This lesson is from driving / by Mirena Rhee

This january i drove to Florida and back from New York to collect my art, and this reminded me that I need to tell you of the moving project ... Which is a really long story, and a lot of pictures. Some other time though.

I thought about the level of empowerment that computers and driving machines like cars have given us so if I were to travel in the past like say, several centuries ago, I would not be able to do it by myself, practically pick any spot on earth and go right now. I can just take a flight to Tasmania, be there in 30 hours, rent a car and then get in a boat and go to the Antarctic. I don't even need to carry a gun ( to fend off wild beasts ), I will not have to explain myself to anyone, i will not have to take years to do so. The car/computer combination empowered people with less physical abilities and people who are not superheroes to cover enormous distances without having to take years of preparation. All you need is a passport.

I wanted to talk about an important point. While I was driving I was marveling at our ability to create and design machines and design the system where we could move our bodies unnaturally at great speeds and basically go anywhere we want. I mean isn't it marvelous that we have been able to design these incredibly sophisticated machines, that we’re able to extract materials from Earth, mold them, shape them into these really strange stiff cages packed with electronics and all kinds of systems based on numerous inventions, and make that a moving machine. I mean this is truly marvelous and I always, always think about that incredible engineering creation. While sitting in it.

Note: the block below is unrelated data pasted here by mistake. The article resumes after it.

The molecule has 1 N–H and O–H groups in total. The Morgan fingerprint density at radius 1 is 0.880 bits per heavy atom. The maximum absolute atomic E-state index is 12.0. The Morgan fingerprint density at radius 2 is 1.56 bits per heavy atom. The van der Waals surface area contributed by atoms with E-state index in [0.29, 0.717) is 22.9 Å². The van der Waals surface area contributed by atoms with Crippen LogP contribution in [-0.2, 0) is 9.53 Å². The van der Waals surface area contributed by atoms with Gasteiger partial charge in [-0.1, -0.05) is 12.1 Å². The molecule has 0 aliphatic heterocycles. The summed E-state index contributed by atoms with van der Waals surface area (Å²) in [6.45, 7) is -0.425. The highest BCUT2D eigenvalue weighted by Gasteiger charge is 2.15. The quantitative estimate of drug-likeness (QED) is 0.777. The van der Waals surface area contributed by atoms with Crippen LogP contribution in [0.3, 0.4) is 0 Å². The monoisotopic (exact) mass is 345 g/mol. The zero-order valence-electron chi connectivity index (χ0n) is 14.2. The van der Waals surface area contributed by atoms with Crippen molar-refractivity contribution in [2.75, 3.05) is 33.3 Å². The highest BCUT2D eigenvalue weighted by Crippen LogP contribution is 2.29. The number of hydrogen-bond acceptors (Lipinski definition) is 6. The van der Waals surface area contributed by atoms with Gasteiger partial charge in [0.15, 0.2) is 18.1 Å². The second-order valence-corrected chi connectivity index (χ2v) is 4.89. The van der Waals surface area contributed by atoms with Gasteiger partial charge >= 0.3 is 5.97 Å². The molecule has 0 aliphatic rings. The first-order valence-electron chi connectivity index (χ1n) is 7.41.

I have always been fascinated with American driving and trucking. I've moved several times across the U.S. from New York to Chicago to California, from California to New York, from New York to Florida, from Florida to California, from California back to Florida and back to New York City. There's certain Romanticism that I attach to traveling on American roads long distance, and I really love driving so this is not a painful experience for me but rather enjoyable.

What is truly fascinating is that GPS and Google maps navigation enable me to reach my destination. I'm very absent minded person and without any sort of sense for direction so for me having a GPS and Google maps speak directions from my phone really dramatically changes how I experience driving on American roads. Otherwise I will have to stop every hundred miles just to make sure I'm on the right road.

I have a few simple rules when it comes to driving when you are a very absent minded person. One of them is I rarely drive more than 10 miles faster than the speed limit, of course often times there is a 65 miles per hour posted speed limit and the traffic moves 80 miles per hour so of course I always try to keep up with traffic. That's why one of my basic rules is to make sure that you keep up with traffic but you do not drive drastically faster than anyone else.